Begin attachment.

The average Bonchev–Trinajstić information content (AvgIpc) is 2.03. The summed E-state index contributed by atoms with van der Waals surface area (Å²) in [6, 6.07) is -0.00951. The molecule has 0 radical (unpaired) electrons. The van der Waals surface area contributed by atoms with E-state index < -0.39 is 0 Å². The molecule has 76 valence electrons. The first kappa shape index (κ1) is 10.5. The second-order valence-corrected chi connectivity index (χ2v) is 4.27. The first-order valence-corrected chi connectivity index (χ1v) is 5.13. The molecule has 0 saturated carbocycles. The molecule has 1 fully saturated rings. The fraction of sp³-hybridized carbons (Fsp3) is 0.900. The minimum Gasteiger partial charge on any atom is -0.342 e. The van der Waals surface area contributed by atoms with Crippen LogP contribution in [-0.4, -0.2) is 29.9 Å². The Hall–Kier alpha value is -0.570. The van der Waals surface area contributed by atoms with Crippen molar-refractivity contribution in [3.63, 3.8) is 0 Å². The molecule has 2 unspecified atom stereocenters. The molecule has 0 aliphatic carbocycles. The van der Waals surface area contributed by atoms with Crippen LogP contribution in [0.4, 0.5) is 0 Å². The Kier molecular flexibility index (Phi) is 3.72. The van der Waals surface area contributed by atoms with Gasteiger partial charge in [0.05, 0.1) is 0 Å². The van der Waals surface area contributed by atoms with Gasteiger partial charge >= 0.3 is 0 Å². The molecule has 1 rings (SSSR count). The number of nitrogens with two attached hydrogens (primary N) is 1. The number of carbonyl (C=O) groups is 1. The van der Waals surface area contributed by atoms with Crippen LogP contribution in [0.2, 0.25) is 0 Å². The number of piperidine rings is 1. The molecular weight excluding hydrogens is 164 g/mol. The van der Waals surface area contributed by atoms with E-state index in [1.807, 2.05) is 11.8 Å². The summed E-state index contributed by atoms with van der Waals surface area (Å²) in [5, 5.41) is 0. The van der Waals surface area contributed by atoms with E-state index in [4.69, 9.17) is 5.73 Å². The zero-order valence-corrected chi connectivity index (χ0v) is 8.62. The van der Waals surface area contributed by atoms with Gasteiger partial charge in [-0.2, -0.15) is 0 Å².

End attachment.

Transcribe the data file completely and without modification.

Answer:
The average Bonchev–Trinajstić information content (AvgIpc) is 2.03. The summed E-state index contributed by atoms with van der Waals surface area (Å²) in [6, 6.07) is -0.00951. The molecule has 0 radical (unpaired) electrons. The van der Waals surface area contributed by atoms with E-state index < -0.39 is 0 Å². The molecule has 76 valence electrons. The first kappa shape index (κ1) is 10.5. The second-order valence-corrected chi connectivity index (χ2v) is 4.27. The first-order valence-corrected chi connectivity index (χ1v) is 5.13. The molecule has 0 saturated carbocycles. The molecule has 1 fully saturated rings. The fraction of sp³-hybridized carbons (Fsp3) is 0.900. The minimum Gasteiger partial charge on any atom is -0.342 e. The van der Waals surface area contributed by atoms with Crippen LogP contribution in [-0.4, -0.2) is 29.9 Å². The Hall–Kier alpha value is -0.570. The van der Waals surface area contributed by atoms with Crippen molar-refractivity contribution in [3.63, 3.8) is 0 Å². The molecule has 2 unspecified atom stereocenters. The molecule has 0 aliphatic carbocycles. The van der Waals surface area contributed by atoms with Crippen LogP contribution in [0.4, 0.5) is 0 Å². The Kier molecular flexibility index (Phi) is 3.72. The van der Waals surface area contributed by atoms with Gasteiger partial charge in [0.05, 0.1) is 0 Å². The van der Waals surface area contributed by atoms with Gasteiger partial charge >= 0.3 is 0 Å². The molecule has 1 rings (SSSR count). The number of nitrogens with two attached hydrogens (primary N) is 1. The number of carbonyl (C=O) groups is 1. The van der Waals surface area contributed by atoms with Crippen LogP contribution in [0.2, 0.25) is 0 Å². The number of piperidine rings is 1. The molecular weight excluding hydrogens is 164 g/mol. The van der Waals surface area contributed by atoms with E-state index in [1.807, 2.05) is 11.8 Å². The summed E-state index contributed by atoms with van der Waals surface area (Å²) in [5, 5.41) is 0. The van der Waals surface area contributed by atoms with E-state index in [4.69, 9.17) is 5.73 Å². The zero-order valence-corrected chi connectivity index (χ0v) is 8.62. The van der Waals surface area contributed by atoms with Gasteiger partial charge in [-0.2, -0.15) is 0 Å².